Couple of points:
  • The original nuclear pioneers never thought of LWRs and enriched uranium being anything more than a stop-gap solution. They were very clear about the need for breeder reactors which would eventually consume the waste from LWRs.
  • There is at least one Gen IV reactor design pretty much ready to go today, but which was halted in the 90s by Clinton and Al Gore: the Integral Fast Reactor [wikipedia.org] . It can eat the waste from current day LWRs and reduce it much less dangerous fission product waste.

Re:Baby with bathwater (0)

Anonymous Coward | about 5 months ago | (#47593923)

The Danes got it right. Wind is free.

Re:Baby with bathwater (4, Informative)

brambus (3457531) | about 5 months ago | (#47594097)

Or goddamn expensive [wordpress.com] all the while taking a nice steaming dump on the environment [worldbank.org] .

Re:Baby with bathwater (2)

haruchai (17472) | about 5 months ago | (#47594301)

More than half of the Danish electricity cost is tax and their per-capita CO2 emissions are well below the high-income OECD average.

Re:Baby with bathwater (4, Informative)

brambus (3457531) | about 5 months ago | (#47594793)

France's overall price of electricity with tax is lower than Denmark's untaxed price, meanwhile emitting >30% less CO2 per capita [worldbank.org] with a very similar GDP per capita [wikipedia.org] (to within 5%). If we limit our consideration to electricity, France has ~75% lower emissions [co2benchmark.com] per MWh generated than Denmark; and over 80% lower than Germany, the renewable powerhouse of the continent. In fact, they have so much zero-CO2 electricity that they can afford to offset the CO2 emissions [templar.co.uk] from many of their neighbors via transmission. Also keep in mind that France has had this CO2 per kWh value for the better part of two decades because its power mix has always been ~70-80% nuclear and ~15% hydro (the rest being filled in with things like gas, hence why this CO2/kWh number isn't a flat zero).

The OECD average is so high mostly because of heavy polluters like the US [worldbank.org] , being the about 1/4 of the population of the entire OECD [wolframalpha.com] (not just the high-income bracket), but twice the per capita CO2 emissions of, say, Germany.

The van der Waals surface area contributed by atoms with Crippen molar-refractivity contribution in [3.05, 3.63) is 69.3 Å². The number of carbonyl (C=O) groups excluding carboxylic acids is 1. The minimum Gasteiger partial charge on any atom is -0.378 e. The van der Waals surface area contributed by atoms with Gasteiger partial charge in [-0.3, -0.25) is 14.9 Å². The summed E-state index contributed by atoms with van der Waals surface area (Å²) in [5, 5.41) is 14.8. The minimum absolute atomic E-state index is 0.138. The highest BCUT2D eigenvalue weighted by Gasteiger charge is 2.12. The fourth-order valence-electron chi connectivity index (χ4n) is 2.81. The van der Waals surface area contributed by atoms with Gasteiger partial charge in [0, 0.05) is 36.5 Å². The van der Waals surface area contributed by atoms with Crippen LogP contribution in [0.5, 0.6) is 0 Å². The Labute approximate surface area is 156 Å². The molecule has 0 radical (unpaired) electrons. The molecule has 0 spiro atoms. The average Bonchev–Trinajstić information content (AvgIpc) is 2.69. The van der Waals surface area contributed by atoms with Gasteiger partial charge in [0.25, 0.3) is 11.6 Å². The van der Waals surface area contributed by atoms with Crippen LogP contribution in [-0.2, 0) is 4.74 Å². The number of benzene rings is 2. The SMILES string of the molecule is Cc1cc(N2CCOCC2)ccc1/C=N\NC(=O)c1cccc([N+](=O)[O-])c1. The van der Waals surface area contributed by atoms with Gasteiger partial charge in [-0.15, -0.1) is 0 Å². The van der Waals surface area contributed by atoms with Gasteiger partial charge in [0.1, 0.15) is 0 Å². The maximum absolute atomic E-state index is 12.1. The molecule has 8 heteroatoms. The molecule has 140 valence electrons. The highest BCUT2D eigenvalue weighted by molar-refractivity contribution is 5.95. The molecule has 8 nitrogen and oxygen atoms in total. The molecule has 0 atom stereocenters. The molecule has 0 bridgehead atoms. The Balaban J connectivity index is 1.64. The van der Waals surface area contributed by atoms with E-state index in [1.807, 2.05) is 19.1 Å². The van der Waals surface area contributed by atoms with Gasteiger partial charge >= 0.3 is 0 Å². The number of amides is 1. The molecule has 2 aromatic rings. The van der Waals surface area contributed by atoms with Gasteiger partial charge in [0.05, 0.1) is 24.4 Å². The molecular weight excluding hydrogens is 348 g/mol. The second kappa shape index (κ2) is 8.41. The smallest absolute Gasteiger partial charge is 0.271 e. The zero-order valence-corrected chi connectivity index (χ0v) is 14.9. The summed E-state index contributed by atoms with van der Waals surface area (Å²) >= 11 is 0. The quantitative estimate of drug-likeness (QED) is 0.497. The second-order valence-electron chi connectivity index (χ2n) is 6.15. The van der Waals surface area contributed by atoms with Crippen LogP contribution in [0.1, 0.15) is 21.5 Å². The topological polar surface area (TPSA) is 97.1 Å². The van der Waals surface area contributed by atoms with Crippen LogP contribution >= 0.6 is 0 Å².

To preemptively dispense with the "we can't build it fast enough" criticism of nuclear, I again present the example of ... France. They initially started construction in 1974 [wikipedia.org] and finished installing >50 reactors, hitting over 70% of generation capacity, within 15 years. So don't believe the renewable industry talking points of "it can't be done on time". It has been done before and it can be done again. If it had the political and popular will, Denmark could hit its CO2-reduction targets for electricity for 2050 some 20 years earlier.

Re:Baby with bathwater (4, Informative)

haruchai (17472) | about 5 months ago | (#47594919)

I do think that France's build-out of nuclear plants was impressive but your worship of them should be tempered by a couple facts.

First is that as many as 17 of their 58 plants have been knocked offline or scaled back in a single heatwave because of a shortage of water for cooling thereby needing to import from their neighbors to keep the lights on and costing up to $1300 per megawatt hour.
The normal peak power prices are usually below $100 per MW-hr.
A warming climate will lead to this happening more frequently.

Also, they've been caught dumping nuclear waste in Russia. The lie was that it was sent to be separated and re-enriched to be returned but the truth is that 90% never comes back.
Right now, it seems that no one who has a significant build-up of nuclear waste is doing a proper job of managing it. Who knows how much has been dumped in backwater nations or into the oceans. And that's with nuclear providing 12% of global electricity.
What will the waste problem look like if we try to get to 50% in a hurry? Those thorium trolls may be right but it's not likely we'll know for sure before 2030.

Re:Baby with bathwater (2, Insightful)

brambus (3457531) | about 5 months ago | (#47595035)

Wow, this is grasping if I've ever seen some.

First is that as many as 17 of their 58 plants have been knocked offline or scaled back in a single heatwave because of a shortage of water for cooling thereby needing to import from their neighbors to keep the lights on and costing up to $1300 per megawatt hour.

This would be true of almost any heat engine-based power plant, regardless of the source of the heating, save for a few very high-temperature systems which can live with air cooling. Also, a 30% reduction in production from an 70-80% resource implies an overall shortfall of ~20% - we know how to bridge those temporary loss gaps with hydro, fossil and other dispatchable short-term backup technology. Wind, meanwhile, experiences periodic 1-2 week long shortfalls of 90% or more, whereas solar famously loses 100% of its output every day and varies by as much as 70-80% in output over the course of the year. Good luck smoothing those curves out.